Posted in Ohio Industrial History, Park review, Southeastern Ohio

Buckeye Furnace and Ohio’s Nineteenth Century Iron Industry

If you visit a number of parks and forests in Ohio, you will occasionally come across a structure built of sandstone blocks that resembles the bottom of a pyramid. A few of these are intact; many are just ruins overgrown with plants. These are the remnants of blast furnaces built in the early nineteenth century. But what are they doing out in the middle of the forest?

Buckeye Furnace complex — rebuilt by the Ohio Historical Society

In the above photo the topmost, wooden building is the bridge loft. Workers in the bridge loft dropped raw materials through the floor into the furnace. The stone structure beneath it is the iron-producing furnace. The molten iron actually poured out onto the dirt floor of the structure with open walls to the right. The wooden building to the left housed a steam engine that blew hot air into the iron-producing furnace.

Early Ohio settlers started building blast furnaces in Ohio at the beginning of the 19th century. The Hanging Rock 1 Iron Region extended from northern Kentucky through the Hocking Hills of Ohio. This region had an abundance of iron ore, limestone, and trees to make charcoal… everything required to make iron.
The blast furnace was a truncated pyramid of stone. It was usually placed adjacent to a hill-side. A building would extend from the top of the hill to the top of the furnace. From the building up above, the following raw materials were dumped into the blast furnace.

  • Iron ore from local, hand-dug surface mines
  • Charcoal (from partially burnt trees) acted as a fuel source, and produced carbon monoxide which acted as a reducing agent to turn the iron ore into iron
  • Limestone to dissolve and bind the impurities from the ore
Nice view of the bridge loft sitting on top of the furnace.
The bridge loft viewed from the hilltop.

In the photo above the peak of the roof is open with another mini-roof covering the opening. The furnace generated a lot of hear and the opening at the top of the roof allowed some of the heat to escape. The iron-producing furnace is beneath this wooden structure at the end farthest from the viewer. The chimneys belong to the blast furnace that is near the front of the building. Hot air from the blast furnace above was blown into iron-producing furnace below by a steam-powered engine.

The blast furnace just inside the doors of the bridge loft.

The heat from the furnace above was blasted into the iron-producing furnace below the bridge loft by a steam-powered engine.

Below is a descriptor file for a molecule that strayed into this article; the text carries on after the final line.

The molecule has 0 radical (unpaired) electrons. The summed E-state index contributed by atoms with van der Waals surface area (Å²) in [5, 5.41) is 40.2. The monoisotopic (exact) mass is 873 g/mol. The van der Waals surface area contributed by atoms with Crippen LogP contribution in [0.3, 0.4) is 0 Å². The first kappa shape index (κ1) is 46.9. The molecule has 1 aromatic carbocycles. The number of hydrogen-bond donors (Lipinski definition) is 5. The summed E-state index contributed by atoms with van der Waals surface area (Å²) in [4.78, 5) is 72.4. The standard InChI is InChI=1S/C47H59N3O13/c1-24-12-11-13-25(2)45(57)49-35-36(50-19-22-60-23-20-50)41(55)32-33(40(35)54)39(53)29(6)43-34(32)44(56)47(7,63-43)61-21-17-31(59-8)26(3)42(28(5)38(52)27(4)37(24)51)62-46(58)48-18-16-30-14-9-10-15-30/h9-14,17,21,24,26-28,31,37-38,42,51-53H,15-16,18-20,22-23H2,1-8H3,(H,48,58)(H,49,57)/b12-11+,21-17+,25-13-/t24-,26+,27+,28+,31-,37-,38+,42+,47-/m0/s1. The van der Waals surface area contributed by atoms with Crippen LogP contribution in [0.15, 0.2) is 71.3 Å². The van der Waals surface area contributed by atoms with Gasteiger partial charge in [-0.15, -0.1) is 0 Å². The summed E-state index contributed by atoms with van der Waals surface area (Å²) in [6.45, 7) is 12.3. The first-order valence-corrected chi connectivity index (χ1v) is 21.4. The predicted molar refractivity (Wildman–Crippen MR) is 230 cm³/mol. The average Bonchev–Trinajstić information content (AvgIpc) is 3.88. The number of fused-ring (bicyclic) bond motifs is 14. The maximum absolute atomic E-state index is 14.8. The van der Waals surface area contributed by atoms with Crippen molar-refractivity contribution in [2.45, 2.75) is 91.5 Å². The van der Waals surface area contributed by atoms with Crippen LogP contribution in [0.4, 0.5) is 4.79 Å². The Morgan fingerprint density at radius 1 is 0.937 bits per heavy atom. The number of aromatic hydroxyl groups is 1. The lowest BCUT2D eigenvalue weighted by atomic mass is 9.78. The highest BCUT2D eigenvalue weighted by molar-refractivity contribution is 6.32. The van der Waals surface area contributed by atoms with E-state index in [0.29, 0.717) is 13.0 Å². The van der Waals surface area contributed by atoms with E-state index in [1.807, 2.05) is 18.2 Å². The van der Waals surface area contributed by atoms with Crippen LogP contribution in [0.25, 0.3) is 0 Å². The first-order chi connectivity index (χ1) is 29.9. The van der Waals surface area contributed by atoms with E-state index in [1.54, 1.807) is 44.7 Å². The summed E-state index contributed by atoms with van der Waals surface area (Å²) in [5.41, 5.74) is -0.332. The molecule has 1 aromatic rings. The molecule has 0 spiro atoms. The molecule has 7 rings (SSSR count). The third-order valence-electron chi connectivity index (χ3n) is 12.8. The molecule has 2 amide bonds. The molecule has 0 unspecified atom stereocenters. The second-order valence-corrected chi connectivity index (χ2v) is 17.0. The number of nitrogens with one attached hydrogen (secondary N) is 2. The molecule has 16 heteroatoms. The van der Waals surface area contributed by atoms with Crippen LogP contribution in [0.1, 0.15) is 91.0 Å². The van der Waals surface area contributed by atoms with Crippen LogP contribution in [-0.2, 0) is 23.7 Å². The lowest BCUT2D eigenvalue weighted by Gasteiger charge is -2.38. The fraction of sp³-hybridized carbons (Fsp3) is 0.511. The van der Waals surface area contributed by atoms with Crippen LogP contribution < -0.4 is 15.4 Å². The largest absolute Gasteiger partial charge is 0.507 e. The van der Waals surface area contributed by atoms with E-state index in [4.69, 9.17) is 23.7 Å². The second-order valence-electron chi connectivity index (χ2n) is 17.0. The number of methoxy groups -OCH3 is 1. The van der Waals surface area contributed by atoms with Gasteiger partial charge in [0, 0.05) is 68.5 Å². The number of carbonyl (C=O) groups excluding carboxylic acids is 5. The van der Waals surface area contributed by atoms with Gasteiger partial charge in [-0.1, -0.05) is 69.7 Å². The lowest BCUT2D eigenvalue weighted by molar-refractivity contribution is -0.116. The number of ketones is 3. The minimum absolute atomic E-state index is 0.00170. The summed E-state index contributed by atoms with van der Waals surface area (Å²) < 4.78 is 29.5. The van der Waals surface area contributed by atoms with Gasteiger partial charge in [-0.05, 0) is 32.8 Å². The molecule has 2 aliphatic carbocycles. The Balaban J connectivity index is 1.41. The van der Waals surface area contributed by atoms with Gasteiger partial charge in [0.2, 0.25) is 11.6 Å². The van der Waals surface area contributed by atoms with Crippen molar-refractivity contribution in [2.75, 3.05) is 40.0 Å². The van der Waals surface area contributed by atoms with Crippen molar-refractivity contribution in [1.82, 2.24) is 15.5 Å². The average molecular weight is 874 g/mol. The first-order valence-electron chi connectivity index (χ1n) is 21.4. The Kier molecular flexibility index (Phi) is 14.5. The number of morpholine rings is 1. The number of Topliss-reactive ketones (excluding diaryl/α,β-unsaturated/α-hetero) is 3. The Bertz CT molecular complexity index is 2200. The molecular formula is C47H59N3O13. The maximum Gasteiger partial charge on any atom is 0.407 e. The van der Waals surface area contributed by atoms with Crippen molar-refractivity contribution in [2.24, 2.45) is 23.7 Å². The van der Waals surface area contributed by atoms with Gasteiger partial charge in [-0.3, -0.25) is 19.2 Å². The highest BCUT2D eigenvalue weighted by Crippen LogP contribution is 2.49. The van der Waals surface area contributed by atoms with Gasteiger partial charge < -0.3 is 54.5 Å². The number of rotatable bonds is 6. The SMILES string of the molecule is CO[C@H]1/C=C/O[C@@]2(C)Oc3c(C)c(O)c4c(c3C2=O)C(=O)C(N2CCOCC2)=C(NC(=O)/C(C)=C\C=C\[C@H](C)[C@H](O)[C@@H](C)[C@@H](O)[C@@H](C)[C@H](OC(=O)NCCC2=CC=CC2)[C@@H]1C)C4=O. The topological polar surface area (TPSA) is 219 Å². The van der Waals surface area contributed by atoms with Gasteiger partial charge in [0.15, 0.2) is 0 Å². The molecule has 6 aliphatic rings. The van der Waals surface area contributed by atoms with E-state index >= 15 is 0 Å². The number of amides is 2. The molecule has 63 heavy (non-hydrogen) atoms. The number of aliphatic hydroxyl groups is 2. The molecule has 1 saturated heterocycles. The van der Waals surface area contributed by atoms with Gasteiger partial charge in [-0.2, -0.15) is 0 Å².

The long, horizontal tubes in the bridge loft are the boilers that generate the steam that operates the steam engine.
See the iron doors in the floor? Workers dropped raw materials through these door to the furnace below.
Vintage photo of a group of iron workers.

During a 12 hour period, men had to dump 57,600 pounds of iron ore, 19,000 pounds of limestone, and 800 bushels of charcoal through that iron door in the floor of the bridge loft.

The furnace down below. The capstone over the furnace opening says, Buckeye Furnace, T. Price Builder, 1851.
Standing next to the iron furnace looking out toward the flywheel. Molten iron poured out onto this floor.

Back when the furnace was functioning, the floor that’s pictured above was covered with a thick layer of sand. Workmen used wooden molds to make depressions in the sand. The molten iron poured down a central channel that ran down the middle of this floor. Outlets to the side of the channel allowed the molten iron to pour into the sand depressions. Because the way the iron-filled depressions where connected to the central channel, it reminded people of the way that piglets line up to suckle from their mother, so this iron came to be called pig iron. After the iron cooled and was collected, the flywheel was used to pull the slag out of the furnace.

Vintage photo of a worker using a sledge hammer to break the cooled pig iron into pieces, so they can be collected.

In the above vintage photo, the furnace is to the rear. The channel for the molten iron is to the left. In the foreground you can still see depressions in the sand into which the molten iron had poured forming the “pigs” that gave “pig iron” its name.